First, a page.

U.K. banks and insurers will have to show how they plan to respond to the harmful effects of climate change under new stress tests, as the Bank of England becomes the world’s first central bank to require such examinations.
The Bank of England last week said it wants to test the performance and health of the U.K.’s financial system for a range of climate-related risks, such as the failure of governments and consumers to take mitigating actions. Other scenarios would include preventative measures and taking actions later. The climate tests would be in addition to the financial ones that banks and insurers already undergo.
“Climate change will affect the value of virtually every financial asset,” Mark Carney, the Bank of England’s governor, said in a statement. The central bank “will help ensure the core of our financial system is resilient to those changes.”
The Bank of England said it is still designing the stress tests and is seeking feedback from companies, climate scientists, economists and other experts through March 18. The first results of the stress tests would be published in the second half of 2021 as part of the Bank of England’s normal annual tests.
The action reaffirms the U.K. position at the forefront of the fight against harming the environment, as insurers and financial institutions worldwide face increasing scrutiny over how they add to climate change.
For instance, BNP Paribas, facing heavy criticism as one of the leading Western financiers of coal expansion, said last month it would cease all financing of the sector worldwide by 2040.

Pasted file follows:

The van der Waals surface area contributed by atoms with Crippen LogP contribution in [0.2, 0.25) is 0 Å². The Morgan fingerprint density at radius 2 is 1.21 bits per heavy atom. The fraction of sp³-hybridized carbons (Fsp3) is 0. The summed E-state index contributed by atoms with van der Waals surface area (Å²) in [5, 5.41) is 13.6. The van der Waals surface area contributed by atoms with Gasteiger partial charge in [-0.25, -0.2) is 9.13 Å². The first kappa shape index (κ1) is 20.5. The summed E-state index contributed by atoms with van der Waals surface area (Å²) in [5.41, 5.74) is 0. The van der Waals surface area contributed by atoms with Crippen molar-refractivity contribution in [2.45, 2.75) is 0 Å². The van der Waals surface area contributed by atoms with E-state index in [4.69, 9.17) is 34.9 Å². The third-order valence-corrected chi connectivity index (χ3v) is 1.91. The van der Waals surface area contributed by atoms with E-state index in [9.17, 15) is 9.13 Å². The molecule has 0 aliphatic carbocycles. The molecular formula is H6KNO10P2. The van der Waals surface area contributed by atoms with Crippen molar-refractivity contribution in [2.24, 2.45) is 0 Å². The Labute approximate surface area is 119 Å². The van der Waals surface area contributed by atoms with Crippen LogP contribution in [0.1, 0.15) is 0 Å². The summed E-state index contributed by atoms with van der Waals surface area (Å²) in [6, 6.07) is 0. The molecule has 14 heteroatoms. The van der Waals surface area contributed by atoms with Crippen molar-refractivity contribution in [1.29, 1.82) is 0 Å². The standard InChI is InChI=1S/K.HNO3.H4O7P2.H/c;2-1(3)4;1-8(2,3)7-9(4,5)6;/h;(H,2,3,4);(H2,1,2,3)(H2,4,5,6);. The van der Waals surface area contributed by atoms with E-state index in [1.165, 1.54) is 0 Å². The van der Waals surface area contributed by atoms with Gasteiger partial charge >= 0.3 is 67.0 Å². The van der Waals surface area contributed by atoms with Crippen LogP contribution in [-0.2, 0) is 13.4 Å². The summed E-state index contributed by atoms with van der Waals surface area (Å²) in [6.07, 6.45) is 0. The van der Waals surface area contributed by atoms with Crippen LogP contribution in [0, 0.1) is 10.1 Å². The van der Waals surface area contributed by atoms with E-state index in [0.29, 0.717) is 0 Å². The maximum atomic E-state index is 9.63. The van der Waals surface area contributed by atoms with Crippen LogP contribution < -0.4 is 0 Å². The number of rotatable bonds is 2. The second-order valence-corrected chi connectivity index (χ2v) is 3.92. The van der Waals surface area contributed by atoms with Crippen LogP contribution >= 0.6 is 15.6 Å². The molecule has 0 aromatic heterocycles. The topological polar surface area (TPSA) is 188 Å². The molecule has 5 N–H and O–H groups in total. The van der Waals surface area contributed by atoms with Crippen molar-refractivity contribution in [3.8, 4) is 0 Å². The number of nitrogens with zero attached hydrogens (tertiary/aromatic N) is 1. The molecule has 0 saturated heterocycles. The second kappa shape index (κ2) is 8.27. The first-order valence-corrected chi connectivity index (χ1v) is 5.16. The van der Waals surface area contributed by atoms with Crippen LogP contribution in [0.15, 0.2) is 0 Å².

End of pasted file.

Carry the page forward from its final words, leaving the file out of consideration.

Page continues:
Carney and billionaire and former New York mayor Mike Bloomberg have championed a climate change initiative that seeks to get banks worldwide to calculate the risks posed to their businesses by global warming. They have said the Task Force on Climate-related Financial Disclosures (TCFD) would help environmental impact investors allocate their funds.
The TCFD, which was launched in 2015 by the U.K.’s Financial Stability Board, is supported by 76 banks representing 40%, or $59 trillion, of total global banking assets, according to an October report.
- The bank’s announcement came days after this year’s United Nations climate talks ended in disappointment, with a weak statement calling for greater efforts to tackle greenhouse emissions.
- Earlier the year, the British Parliament approved a net zero fossil fuel pollution goal by 2050, becoming the first major economy to pass a law requiring it end its contribution to climate change.